Do You Have an “Asserter” Style Child? (Type 8)

In my Enneagram book for kids, “Finding the Birthday Cake,” I decided to stop by my house as we looked here and there for the missing cake:

Amy Eight was so insistent that something be done about the problem of the missing cake for the evening’s party, she said we’d have it even if she had to bake it herself! She was impatient to celebrate both the Ninosaur’s birthday and finding the cake: “We’ll have the most EXHUBERANT party in the world!” She may be tiny but she’s powerful in word and deed. Asserter children are so energetic, they may tire their care-givers out and are sometimes misunderstood or blamed wrongly.

Some of the questions in the Personality Quiz in the Asserter chapter in my

“Enneagram of Parenting” book are:

Does your child

* have a great deal of energy?

* always make his or her presence known?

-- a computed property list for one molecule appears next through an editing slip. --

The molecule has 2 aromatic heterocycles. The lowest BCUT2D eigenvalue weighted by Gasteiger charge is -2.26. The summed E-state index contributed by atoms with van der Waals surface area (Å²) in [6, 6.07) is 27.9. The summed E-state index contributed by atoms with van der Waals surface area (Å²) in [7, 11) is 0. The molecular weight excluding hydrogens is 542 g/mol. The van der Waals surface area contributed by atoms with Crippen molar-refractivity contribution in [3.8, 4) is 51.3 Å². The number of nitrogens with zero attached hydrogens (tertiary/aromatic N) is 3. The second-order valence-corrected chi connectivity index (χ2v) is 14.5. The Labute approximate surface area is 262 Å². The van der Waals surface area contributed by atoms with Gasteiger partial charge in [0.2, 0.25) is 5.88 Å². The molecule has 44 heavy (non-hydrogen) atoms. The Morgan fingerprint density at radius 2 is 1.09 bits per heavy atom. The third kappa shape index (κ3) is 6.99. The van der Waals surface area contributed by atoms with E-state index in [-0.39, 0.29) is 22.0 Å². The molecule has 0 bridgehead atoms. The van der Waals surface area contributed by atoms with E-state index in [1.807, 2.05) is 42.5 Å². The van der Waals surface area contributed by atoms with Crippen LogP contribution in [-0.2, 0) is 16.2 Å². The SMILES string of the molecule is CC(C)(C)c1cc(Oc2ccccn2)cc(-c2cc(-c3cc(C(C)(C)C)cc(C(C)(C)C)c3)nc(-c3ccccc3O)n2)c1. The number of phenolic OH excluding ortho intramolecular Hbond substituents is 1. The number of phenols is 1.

* show anger or disagreement freely?

* have a fast-running motor and need down time?

* speak and act with authority?

* behave enthusiastically?

Followed by some cartoons about how protective Asserter children can be. Read also about the other eight styles of children in both books.

For more on “Finding the Birthday Cake:”

To buy: Amazon | Barnes & Noble | Indiebound

For more on “The Enneagram of Parenting:”

To buy: Amazon | Barnes & Noble | Indiebound

5/4/10 Please see today’s Psychology Today blog by me: “How-Does-It-Feel-to Have-an Assertive-Personality-Type?” for the adult Asserter personality and a cartoon from “The Enneagram Made Easy.”

“Finding the Birthday Cake” Teaches Acceptance to Children

After I wrote “The Enneagram of Parenting,” I decided to write a book for teaching children the Enneagram. Children had been learning the Enneagram from my Enneagram of Parenting book from looking at the many cartoons, but I wanted to write a book specifically for younger children from six or younger to ten. My first dilemma was: how would kids see my drawings as representing types of people? I was afraid if I drew human characters they might resemble someone a child might know, a neighbor kid for example, which could confuse them. So I decided to use animals.